‘URBI ET ORBI’ MESSAGE OF HIS HOLINESS POPE FRANCIS CHRISTMAS 2023
In the Scriptures, the Prince of Peace is opposed by the “Prince of this world” (Jn 12:31), who, by sowing the seeds of death, plots against the Lord, “the lover of life” (cf. Wis 11:26). We see this played out in Bethlehem, where the birth of the Saviour is followed by the slaughter of the innocents. How many innocents are being slaughtered in our world? In their mothers’ wombs, in odysseys undertaken in desperation and search of hope, and in the lives of all those little ones whose childhoods have been devastated by war. They are the little Jesuses of today, these little ones whose childhood has been devastated by war.
To say “yes” to the Prince of Peace, then, means saying “no” to war, to every war and to do so with courage, to the very mindset of war. War is an aimless voyage, a defeat without victors, an inexcusable folly. To say “no” to war means saying “no” to weaponry. The human heart is weak and impulsive; if we find instruments of death in our hands, sooner or later we will use them. And how can we even speak of peace, when arms production, sales and trade are on the rise?
Today, as at the time of Herod, the evil that opposes God’s light hatches its plots in the shadows of hypocrisy and concealment. How much violence and killing takes place amid deafening silence, unbeknownst to many! People, who desire not weapons but bread, who struggle to make ends meet and desire only peace, have no idea how much public funds are being spent on arms. Yet that is something they ought to know! It should be talked about and written about, to bring to light the interests and the profits that move the puppet strings of war.
Isaiah, who prophesied the Prince of Peace, looked forward to a day when “nation shall not lift sword against nation”, a day when men “will not learn war anymore”, but instead “beat their swords into ploughshares, and their spears into pruning hooks” (2:4). With God’s help, let us make every effort to work for the coming of that day!
May it come in Israel and Palestine, where war is devastating the lives of those people. I embrace them all, particularly the Christian communities of Gaza, the parish of Gaza, and the entire Holy Land. My heart grieves for the victims of the abominable attack of 7 October, and I reiterate my urgent appeal for the liberation of those still being held hostage. I plead for an end to the military operations with their appalling harvest of innocent civilian victims and call for a solution to the desperate humanitarian situation by opening the provision of humanitarian aid. May there be an end to the fuelling of violence and hatred? May the Palestinian question come to be resolved through sincere and persevering dialogue between the parties, sustained by strong political will and the support of the international community. Brothers and sisters, let us pray for peace in Palestine and Israel.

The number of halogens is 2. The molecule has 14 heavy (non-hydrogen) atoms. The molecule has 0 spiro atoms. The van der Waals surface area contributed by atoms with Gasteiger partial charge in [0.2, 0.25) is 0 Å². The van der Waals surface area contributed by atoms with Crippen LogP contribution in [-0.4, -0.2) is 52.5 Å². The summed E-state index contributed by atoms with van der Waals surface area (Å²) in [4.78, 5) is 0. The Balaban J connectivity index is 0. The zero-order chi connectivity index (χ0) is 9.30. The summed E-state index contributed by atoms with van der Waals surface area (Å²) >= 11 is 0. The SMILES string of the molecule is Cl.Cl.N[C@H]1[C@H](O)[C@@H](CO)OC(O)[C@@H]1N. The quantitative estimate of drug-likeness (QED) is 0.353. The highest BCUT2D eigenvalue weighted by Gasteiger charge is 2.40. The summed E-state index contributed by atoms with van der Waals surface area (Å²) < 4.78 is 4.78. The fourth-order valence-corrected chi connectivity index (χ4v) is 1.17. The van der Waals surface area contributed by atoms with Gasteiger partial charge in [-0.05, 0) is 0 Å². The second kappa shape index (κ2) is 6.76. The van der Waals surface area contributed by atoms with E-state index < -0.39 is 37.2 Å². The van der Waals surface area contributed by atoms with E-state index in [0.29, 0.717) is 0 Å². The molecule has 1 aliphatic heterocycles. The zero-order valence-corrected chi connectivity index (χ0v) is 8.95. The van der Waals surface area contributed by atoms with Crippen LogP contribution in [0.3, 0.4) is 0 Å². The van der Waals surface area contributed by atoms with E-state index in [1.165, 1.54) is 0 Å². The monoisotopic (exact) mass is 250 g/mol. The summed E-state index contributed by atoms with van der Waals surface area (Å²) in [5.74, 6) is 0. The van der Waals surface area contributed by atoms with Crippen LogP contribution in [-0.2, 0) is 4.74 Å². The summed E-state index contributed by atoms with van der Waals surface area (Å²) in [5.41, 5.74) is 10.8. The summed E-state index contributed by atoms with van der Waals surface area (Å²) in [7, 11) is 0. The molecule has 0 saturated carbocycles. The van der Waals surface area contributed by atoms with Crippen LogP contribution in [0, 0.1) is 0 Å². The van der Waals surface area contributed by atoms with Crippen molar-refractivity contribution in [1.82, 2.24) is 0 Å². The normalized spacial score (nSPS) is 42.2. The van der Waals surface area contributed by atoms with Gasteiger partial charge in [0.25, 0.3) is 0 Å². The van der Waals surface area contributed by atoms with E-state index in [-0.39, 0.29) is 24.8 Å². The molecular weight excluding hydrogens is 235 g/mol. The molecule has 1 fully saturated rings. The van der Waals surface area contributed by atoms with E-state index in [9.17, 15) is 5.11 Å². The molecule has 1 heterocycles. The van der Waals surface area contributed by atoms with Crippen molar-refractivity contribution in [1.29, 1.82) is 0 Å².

My thoughts turn likewise to the people of war-torn Syria and those of long-suffering Yemen. I think too of the beloved Lebanese people, and I pray that political and social stability will soon be attained.
Contemplating the Baby Jesus, I implore peace for Ukraine. Let us renew our spiritual and human closeness to its embattled people, so that through the support of each of us, they may feel the concrete reality of God’s love.
May the day of definitive peace between Armenia and Azerbaijan draw near. May it be advanced by the pursuit of humanitarian initiatives, by the return of refugees to their homes in legality and security, and by reciprocal respect for religious traditions and the places of worship of each community.
Let us not forget the tensions and conflicts that trouble the region of the Sahel, the Horn of Africa and Sudan, as well as Cameroon, the Democratic Republic of the Congo and South Sudan.
May the day draw near when fraternal bonds will be consolidated on the Korean peninsula by undertaking processes of dialogue and reconciliation capable of creating the conditions for lasting peace.
May the Son of God, who became a lowly Child, inspire political authorities and all persons of goodwill in the Americas to devise suitable ways to resolve social and political conflicts, combat forms of poverty that offend the dignity of persons, reduce inequality and address the troubling phenomenon of migration movements.
From the manger, the Child Jesus asks us to be the voice of those who have no voice: the voice of the innocent children who have died for lack of bread and water; the voice of those who cannot find work or who have lost their jobs; the voice of those forced to flee their lands in search of a better future, risking their lives in gruelling journeys and prey to unscrupulous traffickers.
Brothers and sisters, we are approaching the season of grace and hope that is the Jubilee, due to begin a year from now. May this time of preparation for the Holy Year be an opportunity for the conversion of hearts, for the rejection of war and the embrace of peace, and for joyfully responding to the Lord’s call, in the words of Isaiah’s prophecy, “to bring good news to the oppressed, to bind up the broken-hearted, to proclaim liberty to the captives, and release to the prisoners” (61:1).